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Friday, 10 November, 2000, 17:50 GMT
LSE bid reaches end of the road
OM's top management, with chief executive Per Larsson (left)
OM's bid has finally hit the buffers but the group walks away with a much higher profile
Sweden's OM Group has failed in its attempt to take over the London Stock Exchange (LSE).

The Swedish technology group won the backing of just 6.7% of the LSE's shareholders.

For its bid to succeed, it had needed to secure the support of 50% plus one share.

"Now we can get on with building the business from its strong foundations

Don Cruickshank, LSE
OM chief executive Per Larsson.

London Stock Market chairman Don Cruickshank said:

"I am pleased that the distraction of OM's offer is over.

"Now we can get on with building the business from its strong foundations and implementing our strategy in full consultation with shareholders and customers."

OM's strategy to provide its leading technology to customers around the world and to expand the securities markets that it owns and operates remains firmly on track.

OM chief executive Per Larsson
But OM chief executive Per Larsson said his company would continue to expand worldwide.

"OM's strategy to provide its leading technology to customers around the world and to expand the securities markets that it owns and operates remains firmly on track.

"We fully respect the fact the LSE shareholders need more time to decide the future of their stock market," he added.

Bid battle

Last month after increasing its offer, OM said it had won the backing of 2.73% of the LSE's shareholders, well below the level needed for its bid to succeed.

The Swedish company, owner of the Stockholm stock exchange and a leader in sharetrading software, had not been thought likely to win the battle.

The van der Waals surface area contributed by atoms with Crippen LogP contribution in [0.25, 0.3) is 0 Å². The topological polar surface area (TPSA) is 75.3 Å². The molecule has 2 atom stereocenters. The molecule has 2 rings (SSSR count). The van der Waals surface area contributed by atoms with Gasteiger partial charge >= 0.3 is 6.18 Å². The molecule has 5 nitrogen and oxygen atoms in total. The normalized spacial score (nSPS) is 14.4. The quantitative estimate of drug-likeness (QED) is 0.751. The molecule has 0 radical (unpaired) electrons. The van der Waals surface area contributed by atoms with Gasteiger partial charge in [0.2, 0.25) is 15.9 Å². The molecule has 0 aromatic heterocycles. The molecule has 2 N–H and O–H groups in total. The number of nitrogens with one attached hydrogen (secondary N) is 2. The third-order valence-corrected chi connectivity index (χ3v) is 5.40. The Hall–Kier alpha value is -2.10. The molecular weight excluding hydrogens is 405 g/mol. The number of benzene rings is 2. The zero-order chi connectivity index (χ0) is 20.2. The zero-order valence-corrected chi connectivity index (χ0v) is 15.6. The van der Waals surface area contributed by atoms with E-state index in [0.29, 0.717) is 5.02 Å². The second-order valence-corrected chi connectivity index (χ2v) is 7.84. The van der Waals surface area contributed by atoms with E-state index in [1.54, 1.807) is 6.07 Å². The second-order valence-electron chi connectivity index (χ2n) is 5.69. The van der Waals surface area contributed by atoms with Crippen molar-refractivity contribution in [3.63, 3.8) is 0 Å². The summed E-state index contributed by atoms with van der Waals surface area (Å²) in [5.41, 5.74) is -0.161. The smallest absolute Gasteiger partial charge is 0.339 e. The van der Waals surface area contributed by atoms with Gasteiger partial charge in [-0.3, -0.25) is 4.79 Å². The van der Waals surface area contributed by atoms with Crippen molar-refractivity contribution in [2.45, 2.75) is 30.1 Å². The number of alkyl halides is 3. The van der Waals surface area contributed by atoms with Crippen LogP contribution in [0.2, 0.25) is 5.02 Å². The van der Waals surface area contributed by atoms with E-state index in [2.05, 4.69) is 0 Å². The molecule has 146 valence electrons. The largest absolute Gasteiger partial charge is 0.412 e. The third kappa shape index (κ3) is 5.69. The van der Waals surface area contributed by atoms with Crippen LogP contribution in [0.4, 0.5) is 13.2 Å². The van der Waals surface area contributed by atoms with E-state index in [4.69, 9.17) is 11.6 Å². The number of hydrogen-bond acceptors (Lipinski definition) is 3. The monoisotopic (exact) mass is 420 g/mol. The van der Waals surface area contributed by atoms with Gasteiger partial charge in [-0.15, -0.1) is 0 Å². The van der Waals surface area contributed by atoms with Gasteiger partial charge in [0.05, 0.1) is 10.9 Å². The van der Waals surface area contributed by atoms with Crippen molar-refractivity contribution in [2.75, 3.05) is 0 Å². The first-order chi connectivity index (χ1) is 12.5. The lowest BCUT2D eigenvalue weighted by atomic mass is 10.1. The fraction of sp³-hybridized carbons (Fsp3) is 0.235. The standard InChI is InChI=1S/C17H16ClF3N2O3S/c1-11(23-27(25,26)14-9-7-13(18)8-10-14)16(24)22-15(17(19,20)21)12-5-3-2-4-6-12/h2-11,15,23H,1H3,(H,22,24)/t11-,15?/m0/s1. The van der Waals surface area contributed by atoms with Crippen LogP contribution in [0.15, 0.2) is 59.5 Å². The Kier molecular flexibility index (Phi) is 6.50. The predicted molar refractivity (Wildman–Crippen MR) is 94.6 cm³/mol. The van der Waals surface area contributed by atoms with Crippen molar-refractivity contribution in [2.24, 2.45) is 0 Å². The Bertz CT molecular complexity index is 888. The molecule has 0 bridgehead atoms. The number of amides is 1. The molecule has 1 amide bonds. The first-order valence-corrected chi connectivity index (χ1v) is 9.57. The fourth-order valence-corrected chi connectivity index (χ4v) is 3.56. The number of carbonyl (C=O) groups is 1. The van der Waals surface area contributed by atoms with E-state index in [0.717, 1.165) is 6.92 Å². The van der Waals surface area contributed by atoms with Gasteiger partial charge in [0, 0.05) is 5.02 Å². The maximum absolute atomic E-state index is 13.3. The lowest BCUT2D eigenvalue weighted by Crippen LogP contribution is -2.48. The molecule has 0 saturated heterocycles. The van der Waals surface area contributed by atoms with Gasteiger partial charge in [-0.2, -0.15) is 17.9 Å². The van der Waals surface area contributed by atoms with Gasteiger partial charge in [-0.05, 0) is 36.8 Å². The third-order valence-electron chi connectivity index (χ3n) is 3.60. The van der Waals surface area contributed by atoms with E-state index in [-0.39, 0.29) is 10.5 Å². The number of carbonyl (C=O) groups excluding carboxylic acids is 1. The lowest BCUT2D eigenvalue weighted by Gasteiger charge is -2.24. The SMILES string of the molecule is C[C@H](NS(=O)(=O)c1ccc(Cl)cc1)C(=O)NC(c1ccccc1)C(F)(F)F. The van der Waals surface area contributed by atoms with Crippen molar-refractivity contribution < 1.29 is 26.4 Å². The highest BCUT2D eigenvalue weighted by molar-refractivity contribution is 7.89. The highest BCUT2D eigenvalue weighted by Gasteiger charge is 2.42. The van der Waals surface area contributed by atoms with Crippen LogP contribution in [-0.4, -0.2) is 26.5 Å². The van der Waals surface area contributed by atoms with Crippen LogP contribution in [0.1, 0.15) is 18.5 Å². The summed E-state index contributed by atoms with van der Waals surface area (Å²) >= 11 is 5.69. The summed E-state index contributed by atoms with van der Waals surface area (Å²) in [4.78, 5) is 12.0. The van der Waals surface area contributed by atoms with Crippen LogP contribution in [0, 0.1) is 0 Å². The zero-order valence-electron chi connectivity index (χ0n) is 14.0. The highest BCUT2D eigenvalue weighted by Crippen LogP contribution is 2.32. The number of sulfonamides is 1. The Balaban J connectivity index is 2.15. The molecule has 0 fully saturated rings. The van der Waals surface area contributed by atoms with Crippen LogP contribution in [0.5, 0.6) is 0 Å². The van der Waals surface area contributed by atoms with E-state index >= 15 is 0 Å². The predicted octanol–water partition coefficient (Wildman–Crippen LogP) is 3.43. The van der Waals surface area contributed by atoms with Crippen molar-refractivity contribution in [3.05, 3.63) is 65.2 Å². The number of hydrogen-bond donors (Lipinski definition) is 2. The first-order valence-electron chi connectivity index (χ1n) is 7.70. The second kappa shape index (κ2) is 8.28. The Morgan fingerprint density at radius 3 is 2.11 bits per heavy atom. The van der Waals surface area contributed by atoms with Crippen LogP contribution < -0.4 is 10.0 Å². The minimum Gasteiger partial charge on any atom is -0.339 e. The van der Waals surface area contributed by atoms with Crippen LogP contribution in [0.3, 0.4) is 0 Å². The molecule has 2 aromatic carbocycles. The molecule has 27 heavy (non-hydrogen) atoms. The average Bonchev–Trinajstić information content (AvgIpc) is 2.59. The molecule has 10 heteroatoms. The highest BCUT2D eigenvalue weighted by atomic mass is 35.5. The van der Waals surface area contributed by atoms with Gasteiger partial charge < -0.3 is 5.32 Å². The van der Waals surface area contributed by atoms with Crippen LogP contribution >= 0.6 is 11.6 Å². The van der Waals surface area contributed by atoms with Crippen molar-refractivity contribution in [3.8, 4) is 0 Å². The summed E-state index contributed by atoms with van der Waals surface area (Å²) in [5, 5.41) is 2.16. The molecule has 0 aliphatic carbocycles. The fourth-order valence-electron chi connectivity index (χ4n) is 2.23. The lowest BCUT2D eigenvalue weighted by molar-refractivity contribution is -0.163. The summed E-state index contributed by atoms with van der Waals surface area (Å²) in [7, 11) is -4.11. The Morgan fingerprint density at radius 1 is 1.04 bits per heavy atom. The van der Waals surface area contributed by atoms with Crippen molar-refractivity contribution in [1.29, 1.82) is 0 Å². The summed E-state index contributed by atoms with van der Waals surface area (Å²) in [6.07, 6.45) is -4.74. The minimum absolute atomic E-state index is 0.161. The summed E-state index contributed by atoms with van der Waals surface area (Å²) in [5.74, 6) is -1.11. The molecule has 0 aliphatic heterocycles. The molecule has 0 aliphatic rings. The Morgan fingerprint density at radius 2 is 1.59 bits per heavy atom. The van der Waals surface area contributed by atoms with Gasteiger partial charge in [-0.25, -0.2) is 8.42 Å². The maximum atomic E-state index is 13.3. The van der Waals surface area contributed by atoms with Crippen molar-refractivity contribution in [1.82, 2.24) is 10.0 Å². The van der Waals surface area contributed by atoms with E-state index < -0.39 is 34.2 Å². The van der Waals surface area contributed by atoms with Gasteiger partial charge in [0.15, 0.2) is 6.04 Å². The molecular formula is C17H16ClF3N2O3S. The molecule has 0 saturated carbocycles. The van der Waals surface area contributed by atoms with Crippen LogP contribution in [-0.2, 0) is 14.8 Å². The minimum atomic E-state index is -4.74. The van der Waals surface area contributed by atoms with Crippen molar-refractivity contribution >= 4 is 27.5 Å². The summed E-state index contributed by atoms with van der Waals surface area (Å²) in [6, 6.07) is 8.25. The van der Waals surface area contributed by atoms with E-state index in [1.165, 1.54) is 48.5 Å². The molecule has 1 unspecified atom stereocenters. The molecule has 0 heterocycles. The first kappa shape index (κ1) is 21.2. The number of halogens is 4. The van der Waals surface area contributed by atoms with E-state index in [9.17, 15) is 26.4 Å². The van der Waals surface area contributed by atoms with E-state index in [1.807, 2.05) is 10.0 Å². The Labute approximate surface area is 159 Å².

However, its surprise bid has had the effect of ending plans for the LSE to merge with its German rival, the Deutsche Borse.

LSE chairman Don Cruickshank
The LSE's chairman, Don Cruickshank, has called on OM to abandon its bid
OM Group's original target had been to garner 90% of acceptances, but on Thursday its chief executive Per Larsson had conceded the firm would be happy to accept just 50% plus one share.

The Swedish technology company had offered to pay about £940m ($1.33bn) for the LSE. This is a premium of more than 30% on the exchange's value on the stockmarket. LSE shareholders would have to choose between receiving 1.4 new OM shares per LSE share or £20 in cash plus 0.5 new OM shares.

Win-win for OM Group?

Mr Larsson had acknowledged that "the market does not believe we will get it", but argued that the bid had been "well worthwhile."

The company had extended the acceptance period for its offer once before but has now run out of time.

But OM believes it has won, despite the decision of LSE shareholders. The takeover bid has made the OM brand famous, and, although that bid has failed, OM can use the new-found fame to push its new pan-European electronic exchange Jiway, which will start trading in a week's time.

Wall Street mulls London move

The failure of OM's bid raises the prospect of other bidders moving in on London.

Deutsche Börse in Frankfurt is pondering whether it can make a fresh attempt to link up with London, and congratulated the shareholders on their decision.

Many London marketmakers are probably hoping for a bid from the United States, but Richard Grasso, chairman of the New York Stock Exchange, says he would not make a hostile bid for the LSE.

However, he said he would listen to any offer from London for a friendly alliance.

The technology-dominated Nasdaq stock market is also waiting in the wings and known to be keen on expanding its presence in Europe.

Another potential bidder is the Euronext alliance of the bourses in Paris, Amsterdam and Brussels. Tellingly, Euronext's president Jean-Francois Theodore refused to say on Thursday whether the alliance planned to move in on its large London rival.

The alternative for the LSE would be to go it alone, and that is the new strategy of the exchange's management. However, not only OM's Per Larsson, but many banking analysts doubt whether this is a viable plan.

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See also:

20 Oct 00 | Business
OM fires back at Exchange
09 Oct 00 | Business
LSE to create European tech market
10 Oct 00 | Business
OM profits disappoint, shares fall
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